On appeal, the Michigan Court of Appeals affirmed both the trial court’s denial of summary judgment for defendants and its holding in favor of piercing the corporate veil.  Green v. Ziegelman, 310 Mich. App. 436 (2015).  In affirming the ruling below that NZA was Ziegelman’s alter ego and that the corporate veil should be pierced, the Court of Appeals noted that a claim for piercing the corporate veil has three elements: (1) the entity was the mere instrumentality of the owner, (2) the owner used the entity to commit a fraud or wrong (3) resulting in an unjust loss or injury to the claimant. The court noted that “it is not necessary to prove that the owner caused the entity to directly harm the complainant; it is sufficient that the owner exercised his or her control over the entity in such a manner as to wrong the complainant. If, considering the totality of the equities, the trial court would be consummating a wrong by honoring an entity's separate existence, the court may disregard the entity's separate existence.”  Faced with an arbitration award against NZA, Ziegelman purchased all of the corporation’s assets for a small sum, transferred those assets to a new corporation, and then liquidated NZA. Both the trial and appellate courts found this behavior evidence in support of imposing personal liability on the architect.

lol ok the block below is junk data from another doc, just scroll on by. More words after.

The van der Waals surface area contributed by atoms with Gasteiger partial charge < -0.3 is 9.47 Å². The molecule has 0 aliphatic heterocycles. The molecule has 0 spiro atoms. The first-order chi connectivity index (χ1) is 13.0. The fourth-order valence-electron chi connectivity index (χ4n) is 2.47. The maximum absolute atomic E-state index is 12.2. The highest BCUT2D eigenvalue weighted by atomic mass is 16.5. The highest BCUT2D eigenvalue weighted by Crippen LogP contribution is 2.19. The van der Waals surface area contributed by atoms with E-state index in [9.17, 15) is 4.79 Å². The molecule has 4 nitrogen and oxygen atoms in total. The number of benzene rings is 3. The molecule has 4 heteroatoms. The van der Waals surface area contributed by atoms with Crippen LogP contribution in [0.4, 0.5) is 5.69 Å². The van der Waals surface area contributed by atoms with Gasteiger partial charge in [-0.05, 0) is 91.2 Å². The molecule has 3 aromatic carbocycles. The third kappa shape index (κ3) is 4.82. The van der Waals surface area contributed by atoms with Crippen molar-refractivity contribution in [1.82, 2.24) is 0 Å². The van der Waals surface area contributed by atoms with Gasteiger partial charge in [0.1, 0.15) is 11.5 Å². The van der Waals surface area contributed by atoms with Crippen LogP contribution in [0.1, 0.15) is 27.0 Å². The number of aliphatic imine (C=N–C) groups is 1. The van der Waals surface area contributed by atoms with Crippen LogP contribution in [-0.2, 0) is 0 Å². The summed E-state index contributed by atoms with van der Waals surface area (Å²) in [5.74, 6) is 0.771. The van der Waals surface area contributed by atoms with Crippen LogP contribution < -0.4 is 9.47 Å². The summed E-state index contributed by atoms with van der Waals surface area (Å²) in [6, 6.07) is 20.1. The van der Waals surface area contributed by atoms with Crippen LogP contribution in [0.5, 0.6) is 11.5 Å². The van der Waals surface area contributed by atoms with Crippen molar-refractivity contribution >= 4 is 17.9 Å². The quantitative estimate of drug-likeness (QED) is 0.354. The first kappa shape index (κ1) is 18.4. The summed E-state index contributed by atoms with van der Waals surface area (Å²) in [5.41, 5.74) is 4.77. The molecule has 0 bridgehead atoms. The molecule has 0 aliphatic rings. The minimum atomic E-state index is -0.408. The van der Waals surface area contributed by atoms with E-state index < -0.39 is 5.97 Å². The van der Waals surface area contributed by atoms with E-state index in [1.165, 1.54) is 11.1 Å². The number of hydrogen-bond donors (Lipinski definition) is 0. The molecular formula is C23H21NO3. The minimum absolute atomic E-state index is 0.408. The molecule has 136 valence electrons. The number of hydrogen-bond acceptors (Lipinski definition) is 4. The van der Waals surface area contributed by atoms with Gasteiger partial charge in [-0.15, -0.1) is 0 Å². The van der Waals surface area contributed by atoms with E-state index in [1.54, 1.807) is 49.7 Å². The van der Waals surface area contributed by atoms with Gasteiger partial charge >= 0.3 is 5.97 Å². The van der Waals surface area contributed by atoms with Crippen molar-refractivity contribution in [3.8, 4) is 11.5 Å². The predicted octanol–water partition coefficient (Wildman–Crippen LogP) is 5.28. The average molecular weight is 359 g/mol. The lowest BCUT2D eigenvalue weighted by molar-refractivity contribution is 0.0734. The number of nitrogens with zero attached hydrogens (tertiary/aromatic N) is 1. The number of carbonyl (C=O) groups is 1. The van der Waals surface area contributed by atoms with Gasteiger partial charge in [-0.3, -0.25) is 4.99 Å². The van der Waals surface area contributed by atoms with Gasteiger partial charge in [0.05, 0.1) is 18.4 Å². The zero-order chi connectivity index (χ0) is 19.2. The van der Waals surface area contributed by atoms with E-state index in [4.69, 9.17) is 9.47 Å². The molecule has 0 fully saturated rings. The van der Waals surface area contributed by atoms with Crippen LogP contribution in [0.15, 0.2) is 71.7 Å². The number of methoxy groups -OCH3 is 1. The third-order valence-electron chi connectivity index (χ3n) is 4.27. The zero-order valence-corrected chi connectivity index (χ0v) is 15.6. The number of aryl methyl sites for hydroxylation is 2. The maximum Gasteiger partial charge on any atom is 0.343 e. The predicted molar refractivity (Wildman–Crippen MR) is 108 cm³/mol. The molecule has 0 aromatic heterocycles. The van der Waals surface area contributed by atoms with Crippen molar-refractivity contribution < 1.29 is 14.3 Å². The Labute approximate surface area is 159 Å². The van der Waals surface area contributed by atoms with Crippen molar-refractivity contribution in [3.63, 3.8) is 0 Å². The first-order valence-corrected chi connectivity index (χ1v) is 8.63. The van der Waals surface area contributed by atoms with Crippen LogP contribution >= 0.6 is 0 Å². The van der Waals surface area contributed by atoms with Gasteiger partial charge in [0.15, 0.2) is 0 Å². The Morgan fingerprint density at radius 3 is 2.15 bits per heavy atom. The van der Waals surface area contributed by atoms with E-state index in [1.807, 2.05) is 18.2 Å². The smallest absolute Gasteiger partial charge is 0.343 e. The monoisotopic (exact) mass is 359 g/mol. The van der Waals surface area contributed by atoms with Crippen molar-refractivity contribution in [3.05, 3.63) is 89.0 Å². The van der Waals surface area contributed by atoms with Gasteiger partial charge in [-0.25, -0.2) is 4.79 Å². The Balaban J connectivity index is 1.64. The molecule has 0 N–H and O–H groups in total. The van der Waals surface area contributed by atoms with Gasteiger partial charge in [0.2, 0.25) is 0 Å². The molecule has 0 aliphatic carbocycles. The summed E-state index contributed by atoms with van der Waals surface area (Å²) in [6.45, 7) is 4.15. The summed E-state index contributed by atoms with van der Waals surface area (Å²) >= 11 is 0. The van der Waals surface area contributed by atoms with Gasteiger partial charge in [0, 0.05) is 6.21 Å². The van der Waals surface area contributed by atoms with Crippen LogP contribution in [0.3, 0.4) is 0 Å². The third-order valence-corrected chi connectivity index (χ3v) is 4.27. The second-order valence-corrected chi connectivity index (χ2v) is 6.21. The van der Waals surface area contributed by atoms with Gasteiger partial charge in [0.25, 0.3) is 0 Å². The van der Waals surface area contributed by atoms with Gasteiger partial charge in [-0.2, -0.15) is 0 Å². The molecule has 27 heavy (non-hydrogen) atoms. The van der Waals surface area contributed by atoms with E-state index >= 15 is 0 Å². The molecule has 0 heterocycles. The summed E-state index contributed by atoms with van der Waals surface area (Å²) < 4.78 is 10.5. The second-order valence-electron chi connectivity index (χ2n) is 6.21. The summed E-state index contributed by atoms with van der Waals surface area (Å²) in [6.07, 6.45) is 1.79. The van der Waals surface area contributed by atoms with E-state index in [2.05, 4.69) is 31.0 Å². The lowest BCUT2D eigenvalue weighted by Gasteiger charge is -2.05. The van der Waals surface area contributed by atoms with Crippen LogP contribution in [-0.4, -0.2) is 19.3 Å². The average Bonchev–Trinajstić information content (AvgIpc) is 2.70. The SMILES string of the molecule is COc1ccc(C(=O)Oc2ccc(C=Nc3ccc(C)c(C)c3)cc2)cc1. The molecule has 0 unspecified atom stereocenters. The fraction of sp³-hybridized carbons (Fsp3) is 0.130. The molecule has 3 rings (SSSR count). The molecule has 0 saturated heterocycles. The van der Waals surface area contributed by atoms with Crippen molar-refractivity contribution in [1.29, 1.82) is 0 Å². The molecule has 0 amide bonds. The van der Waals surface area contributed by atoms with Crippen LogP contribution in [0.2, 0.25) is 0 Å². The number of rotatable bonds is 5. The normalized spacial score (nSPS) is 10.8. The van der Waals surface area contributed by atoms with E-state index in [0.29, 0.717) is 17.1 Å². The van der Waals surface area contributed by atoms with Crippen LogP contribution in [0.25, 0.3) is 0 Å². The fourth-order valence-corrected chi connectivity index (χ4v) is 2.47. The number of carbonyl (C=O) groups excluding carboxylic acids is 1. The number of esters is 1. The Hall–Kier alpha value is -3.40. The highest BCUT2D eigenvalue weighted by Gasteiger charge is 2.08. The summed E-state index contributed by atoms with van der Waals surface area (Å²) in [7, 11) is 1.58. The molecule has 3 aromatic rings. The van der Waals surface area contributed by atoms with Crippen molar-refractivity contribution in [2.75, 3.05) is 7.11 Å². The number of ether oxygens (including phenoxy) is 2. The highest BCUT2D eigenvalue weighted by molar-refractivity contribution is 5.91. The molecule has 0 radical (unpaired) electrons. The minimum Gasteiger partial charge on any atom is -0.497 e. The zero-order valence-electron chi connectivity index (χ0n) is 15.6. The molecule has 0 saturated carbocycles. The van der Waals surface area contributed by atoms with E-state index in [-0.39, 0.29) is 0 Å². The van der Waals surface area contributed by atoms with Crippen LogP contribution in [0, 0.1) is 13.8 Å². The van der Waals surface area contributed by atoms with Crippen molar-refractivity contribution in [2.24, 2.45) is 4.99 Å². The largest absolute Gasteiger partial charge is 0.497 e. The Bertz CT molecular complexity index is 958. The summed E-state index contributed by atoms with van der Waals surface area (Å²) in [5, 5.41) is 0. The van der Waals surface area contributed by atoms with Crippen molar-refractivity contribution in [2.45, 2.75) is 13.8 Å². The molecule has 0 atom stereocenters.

Considerations Post-Green

The Green case is a good reminder that the corporate form is not a complete shield from liability.  In a recent decision, the Illinois Court of Appeals, faced with similar facts, also ruled that the corporate veil could be pierced and the principals subjected to personal liability. However, that court also found two other grounds for liability not mentioned by the Green court: that the principals had violated the Uniform Fraudulent Transfer Act and also breached a fiduciary duty, imposed upon the principals of a bankrupt corporation and owed to the corporation’s creditors. See A.G. Cullen Const., Inc. v. Burnham Partners, LLC, 29 N.E.3d 579 (Ill. App. Ct. 1st Dist. 2015).

Although it is seemingly obvious that one should not commit fraud, it is easy for lines to become blurred without any ill-intent on the part of a company’s officer or sole proprietor.  Principals must remember to observe corporate formalities, to keep corporate and personal property and expenses separate, and to make it clear during transactions that it is the company—not an individual—making the deal. 

Conclusion

Regardless of how many safeguards a party has in place, however, a party may find itself concerned about the potential for personal liability in a given project or dispute.  In such cases, a party should contact an attorney without undue delay.